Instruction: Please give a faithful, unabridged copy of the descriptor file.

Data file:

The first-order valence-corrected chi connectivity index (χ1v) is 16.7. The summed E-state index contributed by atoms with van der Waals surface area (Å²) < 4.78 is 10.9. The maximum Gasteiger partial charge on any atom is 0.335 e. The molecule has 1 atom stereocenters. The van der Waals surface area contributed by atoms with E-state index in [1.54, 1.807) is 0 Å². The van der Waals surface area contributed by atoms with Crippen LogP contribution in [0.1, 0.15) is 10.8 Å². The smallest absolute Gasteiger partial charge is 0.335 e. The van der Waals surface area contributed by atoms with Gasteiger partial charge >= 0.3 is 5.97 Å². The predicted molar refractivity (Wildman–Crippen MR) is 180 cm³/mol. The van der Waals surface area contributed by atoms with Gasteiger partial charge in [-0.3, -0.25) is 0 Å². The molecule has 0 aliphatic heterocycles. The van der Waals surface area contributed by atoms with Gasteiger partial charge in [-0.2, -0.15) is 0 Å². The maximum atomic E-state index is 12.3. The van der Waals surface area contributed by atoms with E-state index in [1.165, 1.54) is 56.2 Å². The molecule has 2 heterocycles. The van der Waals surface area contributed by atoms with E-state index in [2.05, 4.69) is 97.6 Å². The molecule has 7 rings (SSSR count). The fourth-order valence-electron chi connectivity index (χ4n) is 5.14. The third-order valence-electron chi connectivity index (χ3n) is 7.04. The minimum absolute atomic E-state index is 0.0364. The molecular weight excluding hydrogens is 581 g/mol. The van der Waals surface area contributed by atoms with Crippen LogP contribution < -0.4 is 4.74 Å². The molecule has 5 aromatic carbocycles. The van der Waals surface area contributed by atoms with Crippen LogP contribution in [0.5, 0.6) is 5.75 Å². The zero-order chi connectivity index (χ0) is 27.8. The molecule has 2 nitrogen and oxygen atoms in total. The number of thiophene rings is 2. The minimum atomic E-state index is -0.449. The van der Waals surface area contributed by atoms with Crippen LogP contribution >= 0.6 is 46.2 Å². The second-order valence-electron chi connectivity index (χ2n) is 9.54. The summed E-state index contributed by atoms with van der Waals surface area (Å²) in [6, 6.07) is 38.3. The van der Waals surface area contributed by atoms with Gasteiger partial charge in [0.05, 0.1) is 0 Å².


The first-order valence-corrected chi connectivity index (χ1v) is 16.7. The summed E-state index contributed by atoms with van der Waals surface area (Å²) < 4.78 is 10.9. The maximum Gasteiger partial charge on any atom is 0.335 e. The molecule has 1 atom stereocenters. The van der Waals surface area contributed by atoms with E-state index in [1.54, 1.807) is 0 Å². The van der Waals surface area contributed by atoms with Crippen LogP contribution in [0.1, 0.15) is 10.8 Å². The smallest absolute Gasteiger partial charge is 0.335 e. The van der Waals surface area contributed by atoms with Gasteiger partial charge >= 0.3 is 5.97 Å². The predicted molar refractivity (Wildman–Crippen MR) is 180 cm³/mol. The van der Waals surface area contributed by atoms with Gasteiger partial charge in [-0.3, -0.25) is 0 Å². The molecule has 0 aliphatic heterocycles. The van der Waals surface area contributed by atoms with Gasteiger partial charge in [-0.2, -0.15) is 0 Å². The maximum atomic E-state index is 12.3. The van der Waals surface area contributed by atoms with E-state index in [1.165, 1.54) is 56.2 Å². The molecule has 2 heterocycles. The van der Waals surface area contributed by atoms with E-state index in [2.05, 4.69) is 97.6 Å². The molecule has 7 rings (SSSR count). The fourth-order valence-electron chi connectivity index (χ4n) is 5.14. The third-order valence-electron chi connectivity index (χ3n) is 7.04. The minimum absolute atomic E-state index is 0.0364. The molecular weight excluding hydrogens is 581 g/mol. The van der Waals surface area contributed by atoms with Crippen LogP contribution < -0.4 is 4.74 Å². The molecule has 5 aromatic carbocycles. The van der Waals surface area contributed by atoms with Crippen LogP contribution in [0.5, 0.6) is 5.75 Å². The zero-order chi connectivity index (χ0) is 27.8. The molecule has 2 nitrogen and oxygen atoms in total. The number of thiophene rings is 2. The minimum atomic E-state index is -0.449. The van der Waals surface area contributed by atoms with Crippen LogP contribution >= 0.6 is 46.2 Å². The second-order valence-electron chi connectivity index (χ2n) is 9.54. The summed E-state index contributed by atoms with van der Waals surface area (Å²) in [6, 6.07) is 38.3. The van der Waals surface area contributed by atoms with Gasteiger partial charge in [0.05, 0.1) is 0 Å².